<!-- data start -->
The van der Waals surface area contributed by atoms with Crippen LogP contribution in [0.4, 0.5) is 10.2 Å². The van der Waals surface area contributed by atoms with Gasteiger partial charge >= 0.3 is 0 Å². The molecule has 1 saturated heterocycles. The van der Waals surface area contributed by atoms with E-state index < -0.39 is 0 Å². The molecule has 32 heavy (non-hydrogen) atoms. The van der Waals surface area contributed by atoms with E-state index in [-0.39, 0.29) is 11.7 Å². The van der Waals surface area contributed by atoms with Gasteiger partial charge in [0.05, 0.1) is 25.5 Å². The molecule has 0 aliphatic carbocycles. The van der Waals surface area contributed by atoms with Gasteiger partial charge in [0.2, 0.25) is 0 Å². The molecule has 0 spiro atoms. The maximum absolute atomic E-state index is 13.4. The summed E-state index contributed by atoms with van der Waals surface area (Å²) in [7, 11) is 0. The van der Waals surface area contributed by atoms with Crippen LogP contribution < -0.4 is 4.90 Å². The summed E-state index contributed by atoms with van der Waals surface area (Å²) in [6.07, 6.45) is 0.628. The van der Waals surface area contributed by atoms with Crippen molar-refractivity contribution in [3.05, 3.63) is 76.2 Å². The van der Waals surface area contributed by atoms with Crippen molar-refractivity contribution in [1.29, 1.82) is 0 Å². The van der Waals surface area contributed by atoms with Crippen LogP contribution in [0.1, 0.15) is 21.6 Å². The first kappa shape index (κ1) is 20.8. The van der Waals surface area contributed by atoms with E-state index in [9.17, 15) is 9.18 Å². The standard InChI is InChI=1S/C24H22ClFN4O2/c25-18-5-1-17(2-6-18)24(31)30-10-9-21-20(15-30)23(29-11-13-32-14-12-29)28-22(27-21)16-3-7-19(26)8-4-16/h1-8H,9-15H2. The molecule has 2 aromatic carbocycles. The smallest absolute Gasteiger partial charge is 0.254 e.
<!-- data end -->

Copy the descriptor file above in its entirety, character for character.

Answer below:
The van der Waals surface area contributed by atoms with Crippen LogP contribution in [0.4, 0.5) is 10.2 Å². The van der Waals surface area contributed by atoms with Gasteiger partial charge >= 0.3 is 0 Å². The molecule has 1 saturated heterocycles. The van der Waals surface area contributed by atoms with E-state index < -0.39 is 0 Å². The molecule has 32 heavy (non-hydrogen) atoms. The van der Waals surface area contributed by atoms with E-state index in [-0.39, 0.29) is 11.7 Å². The van der Waals surface area contributed by atoms with Gasteiger partial charge in [0.05, 0.1) is 25.5 Å². The molecule has 0 aliphatic carbocycles. The van der Waals surface area contributed by atoms with Gasteiger partial charge in [0.2, 0.25) is 0 Å². The molecule has 0 spiro atoms. The maximum absolute atomic E-state index is 13.4. The summed E-state index contributed by atoms with van der Waals surface area (Å²) in [7, 11) is 0. The van der Waals surface area contributed by atoms with Crippen LogP contribution < -0.4 is 4.90 Å². The summed E-state index contributed by atoms with van der Waals surface area (Å²) in [6.07, 6.45) is 0.628. The van der Waals surface area contributed by atoms with Crippen molar-refractivity contribution in [3.05, 3.63) is 76.2 Å². The van der Waals surface area contributed by atoms with Crippen molar-refractivity contribution in [1.29, 1.82) is 0 Å². The van der Waals surface area contributed by atoms with Crippen LogP contribution in [0.1, 0.15) is 21.6 Å². The first kappa shape index (κ1) is 20.8. The van der Waals surface area contributed by atoms with E-state index in [9.17, 15) is 9.18 Å². The standard InChI is InChI=1S/C24H22ClFN4O2/c25-18-5-1-17(2-6-18)24(31)30-10-9-21-20(15-30)23(29-11-13-32-14-12-29)28-22(27-21)16-3-7-19(26)8-4-16/h1-8H,9-15H2. The molecule has 2 aromatic carbocycles. The smallest absolute Gasteiger partial charge is 0.254 e.